The first thing Onwa did was to ask that Eziokwu should be locked away where no one would hear his voice. Most likely he would never see the light of day ever again. Before he passed the order for clubs and fists to fall on the innocent boy, he decided to call a meeting.
Onwa wanted the wedding more than anyone in Aboh and that meant he had to find a way to control and clear up the mess his wife had put in his lap. Chinelo had found a way to make this his problem to ease her own burdens. It wasn’t very different from what he was doing to her in the first place. He would have done the same if he were in her shoes. He sighed heavily and hoped to the gods for the strength to persuade the Obi not to pull out of the wedding.
Onwa didn’t call just Chinelo and Adaobi, he called for Obiageli and Ikem too. It was very hard to decide what to do to these two people. They were witnesses and he didn’t want the world knowing about this little episode. Obiageli would be very easy to take care of. She was unmarried and she lived in a little hut in Onwa’s compound. All he needed to do was put out the word and she would be taken care of. He didn’t want to kill her, but Aboh was not big enough for both of them. Ikem was unmarried as well, but he could not be grabbed in his sleep like Obiageli. He was a battle-tested warrior who slept with one eye open at all times. For such a man, even though Onwa would rather have him stolen in his sleep and taken to another village where he would be warned never to return, he knew that wasn’t going to work. There was only one way of taking care of Ikem and it involved digging a grave.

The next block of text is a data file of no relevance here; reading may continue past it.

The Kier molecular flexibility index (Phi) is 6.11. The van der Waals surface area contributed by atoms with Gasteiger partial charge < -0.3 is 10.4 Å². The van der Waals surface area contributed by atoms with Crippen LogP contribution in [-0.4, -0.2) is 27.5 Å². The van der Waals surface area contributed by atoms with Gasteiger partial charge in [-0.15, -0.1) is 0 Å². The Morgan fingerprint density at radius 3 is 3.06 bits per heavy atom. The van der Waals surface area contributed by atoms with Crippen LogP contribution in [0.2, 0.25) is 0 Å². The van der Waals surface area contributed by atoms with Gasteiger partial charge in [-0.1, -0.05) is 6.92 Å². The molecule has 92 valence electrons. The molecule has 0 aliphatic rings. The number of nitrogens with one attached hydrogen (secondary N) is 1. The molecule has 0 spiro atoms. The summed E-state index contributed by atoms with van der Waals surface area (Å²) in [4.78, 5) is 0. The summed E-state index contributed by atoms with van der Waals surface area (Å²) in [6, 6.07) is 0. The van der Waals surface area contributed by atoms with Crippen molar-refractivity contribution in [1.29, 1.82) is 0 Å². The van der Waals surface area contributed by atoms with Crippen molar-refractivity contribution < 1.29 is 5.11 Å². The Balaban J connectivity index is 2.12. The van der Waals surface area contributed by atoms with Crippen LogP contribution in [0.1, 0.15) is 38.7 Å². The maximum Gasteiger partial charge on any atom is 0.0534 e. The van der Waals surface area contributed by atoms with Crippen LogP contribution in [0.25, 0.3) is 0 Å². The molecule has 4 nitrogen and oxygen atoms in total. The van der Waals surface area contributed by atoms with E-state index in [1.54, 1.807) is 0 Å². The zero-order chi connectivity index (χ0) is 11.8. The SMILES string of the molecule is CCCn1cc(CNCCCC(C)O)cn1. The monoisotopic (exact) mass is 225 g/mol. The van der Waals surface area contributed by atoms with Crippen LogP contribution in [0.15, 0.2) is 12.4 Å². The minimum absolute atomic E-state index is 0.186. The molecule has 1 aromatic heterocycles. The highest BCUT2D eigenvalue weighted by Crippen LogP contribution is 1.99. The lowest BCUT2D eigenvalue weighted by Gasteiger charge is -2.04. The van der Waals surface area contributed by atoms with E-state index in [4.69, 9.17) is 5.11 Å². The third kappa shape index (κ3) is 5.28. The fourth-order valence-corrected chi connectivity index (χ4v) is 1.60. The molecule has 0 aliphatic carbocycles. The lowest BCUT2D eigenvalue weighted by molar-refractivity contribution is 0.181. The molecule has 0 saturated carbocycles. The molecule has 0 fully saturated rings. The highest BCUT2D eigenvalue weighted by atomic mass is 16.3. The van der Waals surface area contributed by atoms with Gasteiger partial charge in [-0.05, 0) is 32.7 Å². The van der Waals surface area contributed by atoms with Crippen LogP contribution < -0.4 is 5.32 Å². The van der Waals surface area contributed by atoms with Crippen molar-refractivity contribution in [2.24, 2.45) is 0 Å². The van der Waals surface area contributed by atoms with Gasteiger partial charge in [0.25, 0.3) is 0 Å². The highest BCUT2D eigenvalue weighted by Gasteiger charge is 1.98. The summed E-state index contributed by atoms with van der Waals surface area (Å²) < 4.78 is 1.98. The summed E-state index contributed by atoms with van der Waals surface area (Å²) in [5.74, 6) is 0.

Within minutes, Onwa’s hut was filled with the presence of everyone he had called for. His anger was evident on his face and that scared even the guard. Ikem had heard about people disappearing. He knew if Onwa wanted to take care of him, it was as good as done. His first reaction to this incident was that it would bring him some type of promotion. But now that he was thinking about it looking at Onwa’s face, he realised that perhaps he knew too much. He had seen too much. All of a sudden he didn’t want a promotion anymore. He just wanted to leave the hut and run away from Aboh.